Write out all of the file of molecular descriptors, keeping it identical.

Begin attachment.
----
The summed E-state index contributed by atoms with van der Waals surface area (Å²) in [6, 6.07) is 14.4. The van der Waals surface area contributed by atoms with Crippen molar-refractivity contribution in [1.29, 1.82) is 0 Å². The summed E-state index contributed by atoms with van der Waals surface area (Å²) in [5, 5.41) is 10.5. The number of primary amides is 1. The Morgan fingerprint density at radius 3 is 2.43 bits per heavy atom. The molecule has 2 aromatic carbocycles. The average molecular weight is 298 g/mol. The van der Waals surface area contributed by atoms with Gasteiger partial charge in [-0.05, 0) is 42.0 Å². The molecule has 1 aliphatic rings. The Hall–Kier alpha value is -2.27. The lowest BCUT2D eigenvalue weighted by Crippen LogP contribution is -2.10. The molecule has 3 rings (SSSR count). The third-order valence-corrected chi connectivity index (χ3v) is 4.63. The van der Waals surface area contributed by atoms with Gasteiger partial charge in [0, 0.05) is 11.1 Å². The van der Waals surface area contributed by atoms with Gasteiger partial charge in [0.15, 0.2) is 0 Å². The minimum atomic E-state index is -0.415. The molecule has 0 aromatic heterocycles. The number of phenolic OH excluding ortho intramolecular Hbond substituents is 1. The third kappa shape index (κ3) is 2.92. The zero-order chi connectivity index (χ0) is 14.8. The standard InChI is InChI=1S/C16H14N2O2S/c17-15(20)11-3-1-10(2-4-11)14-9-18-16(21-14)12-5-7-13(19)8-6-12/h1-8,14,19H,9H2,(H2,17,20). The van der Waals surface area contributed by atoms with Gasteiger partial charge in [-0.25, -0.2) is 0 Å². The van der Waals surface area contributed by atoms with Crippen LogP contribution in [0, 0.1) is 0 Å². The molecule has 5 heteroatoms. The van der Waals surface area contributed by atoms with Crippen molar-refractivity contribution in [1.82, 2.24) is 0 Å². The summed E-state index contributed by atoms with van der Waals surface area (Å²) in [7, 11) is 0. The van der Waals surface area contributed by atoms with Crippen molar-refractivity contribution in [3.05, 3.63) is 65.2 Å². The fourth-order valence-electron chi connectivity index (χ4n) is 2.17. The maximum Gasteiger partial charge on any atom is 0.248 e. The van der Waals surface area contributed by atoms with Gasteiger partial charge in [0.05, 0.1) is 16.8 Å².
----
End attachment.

The summed E-state index contributed by atoms with van der Waals surface area (Å²) in [6, 6.07) is 14.4. The van der Waals surface area contributed by atoms with Crippen molar-refractivity contribution in [1.29, 1.82) is 0 Å². The summed E-state index contributed by atoms with van der Waals surface area (Å²) in [5, 5.41) is 10.5. The number of primary amides is 1. The Morgan fingerprint density at radius 3 is 2.43 bits per heavy atom. The molecule has 2 aromatic carbocycles. The average molecular weight is 298 g/mol. The van der Waals surface area contributed by atoms with Gasteiger partial charge in [-0.05, 0) is 42.0 Å². The molecule has 1 aliphatic rings. The Hall–Kier alpha value is -2.27. The lowest BCUT2D eigenvalue weighted by Crippen LogP contribution is -2.10. The molecule has 3 rings (SSSR count). The third-order valence-corrected chi connectivity index (χ3v) is 4.63. The van der Waals surface area contributed by atoms with Gasteiger partial charge in [0, 0.05) is 11.1 Å². The van der Waals surface area contributed by atoms with Gasteiger partial charge in [0.15, 0.2) is 0 Å². The minimum atomic E-state index is -0.415. The molecule has 0 aromatic heterocycles. The number of phenolic OH excluding ortho intramolecular Hbond substituents is 1. The third kappa shape index (κ3) is 2.92. The zero-order chi connectivity index (χ0) is 14.8. The standard InChI is InChI=1S/C16H14N2O2S/c17-15(20)11-3-1-10(2-4-11)14-9-18-16(21-14)12-5-7-13(19)8-6-12/h1-8,14,19H,9H2,(H2,17,20). The van der Waals surface area contributed by atoms with Gasteiger partial charge in [-0.25, -0.2) is 0 Å². The van der Waals surface area contributed by atoms with Crippen LogP contribution in [0, 0.1) is 0 Å². The molecule has 5 heteroatoms. The van der Waals surface area contributed by atoms with Crippen molar-refractivity contribution in [1.82, 2.24) is 0 Å². The summed E-state index contributed by atoms with van der Waals surface area (Å²) in [7, 11) is 0. The van der Waals surface area contributed by atoms with Crippen molar-refractivity contribution in [3.05, 3.63) is 65.2 Å². The fourth-order valence-electron chi connectivity index (χ4n) is 2.17. The maximum Gasteiger partial charge on any atom is 0.248 e. The van der Waals surface area contributed by atoms with Gasteiger partial charge in [0.05, 0.1) is 16.8 Å².